The wasted wrappers and beer can binders that choke our oceans and the struggling marine life that pays for our mistakes holds an uncomfortable spot in many of our minds, but are we really aware of the extent of it all?
It has been recently calculated that every single year up to 12.7 million tonnes of plastic waste enters our oceans. That’s the equivalent of a full truckload of plastic being dumped into the sea every 60 seconds, a rather frightening concept. Imagine your weekly rubbish and recycling collectors loading up their trucks and driving straight down to the shore to unload all the unwanted trash that we’ve already forgotten about; that’s not too far from the truth of the sheer scale of this problem.
It has gone so far now that the plastic that has long been worn and twisted and folded by the sea has found a place in the stomachs of the unwitting fish that populate this blue world in the form of micro-plastics, and is being served back to us on a plate with a side of chips. Even crustaceans tested in the very depths of the Mariana Trench, a world all its own, had been found to have ingested plastic, a startlingly sobering discovering.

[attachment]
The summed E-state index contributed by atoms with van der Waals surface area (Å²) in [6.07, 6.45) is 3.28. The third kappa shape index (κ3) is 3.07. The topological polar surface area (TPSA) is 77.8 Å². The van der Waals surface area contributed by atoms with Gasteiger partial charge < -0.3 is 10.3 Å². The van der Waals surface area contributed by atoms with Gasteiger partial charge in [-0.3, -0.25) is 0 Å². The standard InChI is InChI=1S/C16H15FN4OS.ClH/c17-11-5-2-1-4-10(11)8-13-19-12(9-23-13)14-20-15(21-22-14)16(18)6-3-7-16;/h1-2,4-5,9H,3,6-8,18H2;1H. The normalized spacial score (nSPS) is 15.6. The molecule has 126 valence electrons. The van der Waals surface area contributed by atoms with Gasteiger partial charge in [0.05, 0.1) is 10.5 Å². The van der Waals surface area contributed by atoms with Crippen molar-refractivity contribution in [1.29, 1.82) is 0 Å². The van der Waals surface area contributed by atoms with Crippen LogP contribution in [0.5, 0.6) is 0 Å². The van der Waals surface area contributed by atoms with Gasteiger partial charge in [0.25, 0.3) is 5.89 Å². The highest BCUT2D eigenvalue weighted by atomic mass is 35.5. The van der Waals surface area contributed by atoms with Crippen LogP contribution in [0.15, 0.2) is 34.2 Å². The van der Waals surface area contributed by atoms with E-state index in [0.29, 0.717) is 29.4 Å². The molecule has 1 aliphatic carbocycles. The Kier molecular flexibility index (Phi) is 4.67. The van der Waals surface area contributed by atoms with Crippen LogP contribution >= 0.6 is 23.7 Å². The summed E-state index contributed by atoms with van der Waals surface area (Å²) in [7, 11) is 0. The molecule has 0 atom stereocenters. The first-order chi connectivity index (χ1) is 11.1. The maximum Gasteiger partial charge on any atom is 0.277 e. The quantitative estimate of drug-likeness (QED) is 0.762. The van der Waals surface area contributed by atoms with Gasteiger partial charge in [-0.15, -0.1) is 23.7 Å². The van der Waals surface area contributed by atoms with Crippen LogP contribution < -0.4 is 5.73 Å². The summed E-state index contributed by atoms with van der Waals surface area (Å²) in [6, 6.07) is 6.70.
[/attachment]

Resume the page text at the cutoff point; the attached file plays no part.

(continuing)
But where has this astonishing amount of plastic come from?
Annual plastic production has skyrocketed since the early 1950s with 8.3 billion tonnes having been produced since then, going from a new-age fad to an absolute essential that has been greedily absorbed into our everyday, and it is only recently that we’ve come to realise our big mistake. Without a movement away from the cheap and easy material that we can’t seem to do without, plastic production is looking to double by 2025, and who knows what the ocean will look like by then?
Working with leading experts in marine conservation, DIVE PROJECT CORNWALL is determined to eliminate plastic pollution and protect the marine environment to save all life in our oceans for many future generations to enjoy.